Abstract

A method for empirical–statistical downscaling was adapted to project seasonal cyclone density over the North Atlantic Ocean. To this aim, the seasonal mean cyclone density was derived from instantaneous values of the 6-h mean sea level pressure (SLP) reanalysis fields. The cyclone density was then combined with seasonal mean reanalysis and global climate model projections of SLP or 500-hPa geopotential height to obtain future projections of the North Atlantic storm tracks. The empirical–statistical approach is computationally efficient because it makes use of seasonally aggregated cyclone statistics and allows the future cyclone density to be estimated from the full ensemble of available CMIP5 models rather than from a smaller subset. However, the projected cyclone density in the future differs considerably depending on the choice of predictor, SLP, or 500-hPa geopotential height. This discrepancy suggests that the relationship between the cyclone density and SLP, 500-hPa geopotential height, or both is nonstationary; that is, that the statistical model depends on the calibration period. A stationarity test based on 6-hourly HadGEM2-ES data indicated that the 500-hPa geopotential height was not a robust predictor of cyclone density.

1. Introduction

Midlatitude cyclones are connected to heavy precipitation, winds, and flooding (Ralph and Dettinger 2011) and can severely impact infrastructure (Hov et al. 2013; Field et al. 2012). They are often referred to as “synoptic storms” or just “storms,” and they transport heat from low to high latitudes and represent an important mechanism for distributing energy within the climate system (Caballero and Langen 2005; Shaw et al. 2016). Cyclones also play an important role for the hydrological cycle through redistribution of heat and moisture. In addition, they are associated with cloudiness and hence influence the planetary albedo (Field and Wood 2007).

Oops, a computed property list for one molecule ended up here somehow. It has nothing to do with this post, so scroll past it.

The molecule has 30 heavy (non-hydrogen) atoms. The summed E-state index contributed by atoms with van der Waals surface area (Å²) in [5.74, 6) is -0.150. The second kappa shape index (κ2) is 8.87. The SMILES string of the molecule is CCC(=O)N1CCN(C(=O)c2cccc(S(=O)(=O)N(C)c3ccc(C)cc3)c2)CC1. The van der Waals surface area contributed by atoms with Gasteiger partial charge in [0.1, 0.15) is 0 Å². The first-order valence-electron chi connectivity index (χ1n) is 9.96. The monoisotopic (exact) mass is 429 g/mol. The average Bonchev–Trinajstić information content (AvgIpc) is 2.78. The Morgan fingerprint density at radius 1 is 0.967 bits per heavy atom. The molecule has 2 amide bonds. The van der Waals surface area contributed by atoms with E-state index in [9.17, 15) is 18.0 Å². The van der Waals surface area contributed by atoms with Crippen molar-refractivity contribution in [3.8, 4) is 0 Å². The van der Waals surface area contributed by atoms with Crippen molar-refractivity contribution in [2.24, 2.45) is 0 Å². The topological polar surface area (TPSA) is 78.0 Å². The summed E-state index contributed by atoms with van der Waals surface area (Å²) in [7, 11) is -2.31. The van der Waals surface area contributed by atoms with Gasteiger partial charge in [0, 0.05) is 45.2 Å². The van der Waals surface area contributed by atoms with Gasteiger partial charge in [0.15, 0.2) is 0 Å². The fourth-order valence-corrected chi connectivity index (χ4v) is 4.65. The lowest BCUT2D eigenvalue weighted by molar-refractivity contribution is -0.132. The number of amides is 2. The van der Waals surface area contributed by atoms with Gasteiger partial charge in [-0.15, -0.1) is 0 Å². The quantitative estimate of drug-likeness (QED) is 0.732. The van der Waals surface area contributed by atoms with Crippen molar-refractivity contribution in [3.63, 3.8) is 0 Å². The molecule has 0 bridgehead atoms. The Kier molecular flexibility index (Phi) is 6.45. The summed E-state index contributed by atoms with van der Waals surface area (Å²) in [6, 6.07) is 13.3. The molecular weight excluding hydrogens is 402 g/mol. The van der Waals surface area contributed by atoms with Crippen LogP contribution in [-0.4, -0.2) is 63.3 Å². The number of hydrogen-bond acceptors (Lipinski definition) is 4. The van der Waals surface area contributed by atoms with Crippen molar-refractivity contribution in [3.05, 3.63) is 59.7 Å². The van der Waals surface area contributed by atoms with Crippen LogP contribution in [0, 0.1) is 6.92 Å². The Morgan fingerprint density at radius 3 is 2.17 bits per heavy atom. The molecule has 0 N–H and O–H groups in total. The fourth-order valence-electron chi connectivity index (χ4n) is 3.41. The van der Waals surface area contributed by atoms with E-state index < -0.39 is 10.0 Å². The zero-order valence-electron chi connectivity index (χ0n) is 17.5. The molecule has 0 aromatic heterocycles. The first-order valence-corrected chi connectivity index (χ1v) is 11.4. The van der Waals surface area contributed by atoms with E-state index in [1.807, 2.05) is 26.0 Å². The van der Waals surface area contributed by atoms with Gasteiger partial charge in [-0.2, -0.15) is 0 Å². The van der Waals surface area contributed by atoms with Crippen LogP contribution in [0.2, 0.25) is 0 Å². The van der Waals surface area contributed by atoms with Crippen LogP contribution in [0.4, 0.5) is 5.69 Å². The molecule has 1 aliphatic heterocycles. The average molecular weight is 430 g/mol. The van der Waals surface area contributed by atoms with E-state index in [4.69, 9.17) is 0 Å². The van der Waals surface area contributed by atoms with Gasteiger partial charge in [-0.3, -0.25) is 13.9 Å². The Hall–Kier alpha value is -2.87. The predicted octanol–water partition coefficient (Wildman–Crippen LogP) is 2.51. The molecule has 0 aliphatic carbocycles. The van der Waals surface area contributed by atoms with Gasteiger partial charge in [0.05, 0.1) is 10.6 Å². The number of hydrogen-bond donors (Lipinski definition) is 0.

Storms can be described by a set of features such as the time and location of their tracks; the region of cyclogenesis; their lifetimes, strengths, and spatial extents; and where they dissipate. Furthermore, geographical maps of cyclone densities can be compiled, for example, providing the mean number of storms per season and region. Many studies have been published on midlatitude storms using a vast variety of methods to describe the midlatitude storm tracks based on subdaily reanalysis data, either identifying and tracking individual cyclones (e.g., Ulbrich et al. 2009; Bengtsson et al. 2006; Pinto et al. 2009; Zappa et al. 2013b) or in terms of variance or covariance statistics (e.g., Yin 2005).

Neu et al. (2012) noted that different methods sometimes give inconsistent results, which motivated them to assess a range of methods for identifying and tracking midlatitude cyclones. Different tracking methods tend to agree well on the interannual variability and geographical distribution of cyclones, but are less consistent when it comes to the total number of storms, identification of weak storms, cyclogenesis, and cyclolysis. It can be challenging to compare results from studies using different tracking schemes as they may emphasize different aspects of the cyclone life cycle and parts of the storm tracks. Cyclone detection and tracking schemes are also sensitive to the spatial resolution of the input field, and some storm features may not be sufficiently resolved in reanalysis and global climate model data. Intercomparisons of cyclone identification and tracking methods indicate that the uncertainties associated with different identification and tracking algorithms (Neu et al. 2012) are larger than the differences due to different reanalyses datasets (Hodges et al. 2011; Tilinina et al. 2013).